He once panned gold on the site where Leadville, Colo., is now located. Enduring extremely difficult times there, as gold prospectors had to practically live off the land, he departed Colorado and travelled to the state of Utah in search of gold and other valuable ores.

When he first came to Salt Lake City it was nothing more than a small village. Prospectors played cards for small pieces of gold which Americans referred to as "nuggets," and for chicken eggs which were highly-prized delicacies among the gold seekers.

From Utah he moved on to Montana where he continued panning for gold around Montana City, which was one of the liveliest cities during the days of gold prospecting in the West. At the present time, only the wreakage of mining operations remain on the site of that once busy city. He also spent some time prospecting in the city of Helena, Mont.

Upon his return to Chicago, he married and opened a saloon on Halstead and 19th Street, which he sold, then opened another on Taylor and Lincoln Streets.

Another Slovene pioneer in America was Joseph Stalcar who came here in 1855. He worked in Chicago for a short time then opened a retail store dealing in various everyday necessities. Later he sold his business and departed for Kansas where he settled on a farm.

He returned to Chicago in 1881, and after working a while for the Meyer Company he opened his own food store. Stalcar lived to a ripe old age and saw his family grow over four generations --- his son, Joseph Stalcar, his grandson and great-grandson's families.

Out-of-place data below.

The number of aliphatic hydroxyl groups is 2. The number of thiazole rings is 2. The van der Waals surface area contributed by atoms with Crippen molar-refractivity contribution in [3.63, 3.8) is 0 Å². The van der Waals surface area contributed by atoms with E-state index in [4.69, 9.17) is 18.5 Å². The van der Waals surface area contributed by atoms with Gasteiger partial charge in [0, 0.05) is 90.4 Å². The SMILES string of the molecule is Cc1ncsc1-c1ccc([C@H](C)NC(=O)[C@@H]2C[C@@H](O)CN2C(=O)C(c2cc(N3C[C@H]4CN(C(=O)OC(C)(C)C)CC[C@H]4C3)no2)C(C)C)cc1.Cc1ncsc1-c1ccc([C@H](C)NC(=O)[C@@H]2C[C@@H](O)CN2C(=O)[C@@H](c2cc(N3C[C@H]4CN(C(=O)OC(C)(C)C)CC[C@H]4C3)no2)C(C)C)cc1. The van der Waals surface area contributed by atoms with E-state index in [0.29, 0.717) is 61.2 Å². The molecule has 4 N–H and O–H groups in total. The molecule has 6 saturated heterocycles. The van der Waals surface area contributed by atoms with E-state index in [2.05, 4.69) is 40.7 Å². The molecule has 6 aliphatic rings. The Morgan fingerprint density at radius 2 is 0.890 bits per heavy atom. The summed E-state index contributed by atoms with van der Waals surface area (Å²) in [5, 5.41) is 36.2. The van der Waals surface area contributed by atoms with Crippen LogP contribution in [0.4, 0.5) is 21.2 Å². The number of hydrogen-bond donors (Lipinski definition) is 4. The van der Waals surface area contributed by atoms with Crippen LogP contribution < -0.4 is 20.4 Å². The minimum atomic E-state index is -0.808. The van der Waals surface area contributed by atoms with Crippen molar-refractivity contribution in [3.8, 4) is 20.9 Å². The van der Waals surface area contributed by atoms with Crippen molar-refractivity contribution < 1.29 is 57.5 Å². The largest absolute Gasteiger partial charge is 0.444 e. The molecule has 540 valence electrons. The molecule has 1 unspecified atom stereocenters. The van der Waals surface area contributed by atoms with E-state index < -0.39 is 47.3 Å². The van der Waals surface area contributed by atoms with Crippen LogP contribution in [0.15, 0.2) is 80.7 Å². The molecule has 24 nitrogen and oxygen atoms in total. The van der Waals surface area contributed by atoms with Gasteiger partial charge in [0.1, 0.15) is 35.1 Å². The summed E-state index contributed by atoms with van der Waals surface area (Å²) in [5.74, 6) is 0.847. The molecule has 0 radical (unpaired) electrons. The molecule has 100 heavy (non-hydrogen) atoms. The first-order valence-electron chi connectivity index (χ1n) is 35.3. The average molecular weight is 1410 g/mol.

John Stonich Sr. arrived in New Orleans in 1855 in a sailboat. He was on the ocean for 96 days. He served in the Civil War as a volunteer, returning home with the title of lieutenant. After the war he settled in Chicago where he died in 1915.

California & Washington

Matt Malnarich from Enumclaw, Wash., reported that the first two Slovene immigrants in California were Stefan Kocevar from Semica, Slovenia, and Jozef Stukel.

They were both settled in California in 1858 and prospecting for gold there. Stefan Kocevar returned to the old country in 1865. His stories told about American life, excited great interest among the people, especially when he talked about gold and showed American gold pieces which he claimed were worth fifty goldinars each.

Michigan, Minnesota & Montana

Copper ore was discovered on the Keweenaw Peninsula in Michigan around 1845. A few years later, miners began arriving and settling in Red Jacket. As early as 1845, 12 tons of copper was produced and from 1847 on, more copper was mined in the state of Michigan than in any other state until large scale production began in Montana and Arizona.

Copper ore was a big attraction for workmen and businessmen. The first Slovene miners arrived there in 1856. They were Joseph Vertin from Doblic, Slovenia, and Peter Rupe from Poljan ob Kolti. At first, they peddled goods to the miners and farmers.

From packpeddling they advanced to merchants and shareholders. Other Slovenes followed in their footsteps, leading to the establishment of the city of Red Jacket which became incorporated in 1875.

Peter Rupe was elected as first mayor of Red Jacket, Mont. One of the oldest Slovene settlements was the farming community of Brookway, Minn. The first settlers arrived in that area in 1866. It is very likely that Slovene missionaries assisted in establishing that community.

Among these missionaries were Franc Pirec, born in Godica, near Kamnik, Slovenia. He came to this country in 1853. His missionary work among Indians and the first white settlers spanned a period of 17 years. He lived to age 96, was 15 years old when he came here and passed away in Ljubljana, Slovenia.

Lovrenc Lavtizar was born in Kranjska gora. He arrived in America in 1854 along with Andrej Andolsek, Jurij Godec, Andrej Skopec, Janez Cebal, Jacob Trobec (who became a bishop), Ignacij Mrak (who also became a bishop) and some others.

Among these pioneer Slovenes were seven Gorjenci mountaineers who settled in Brookway, Minn. Other Slovene immigrants followed in their footsteps.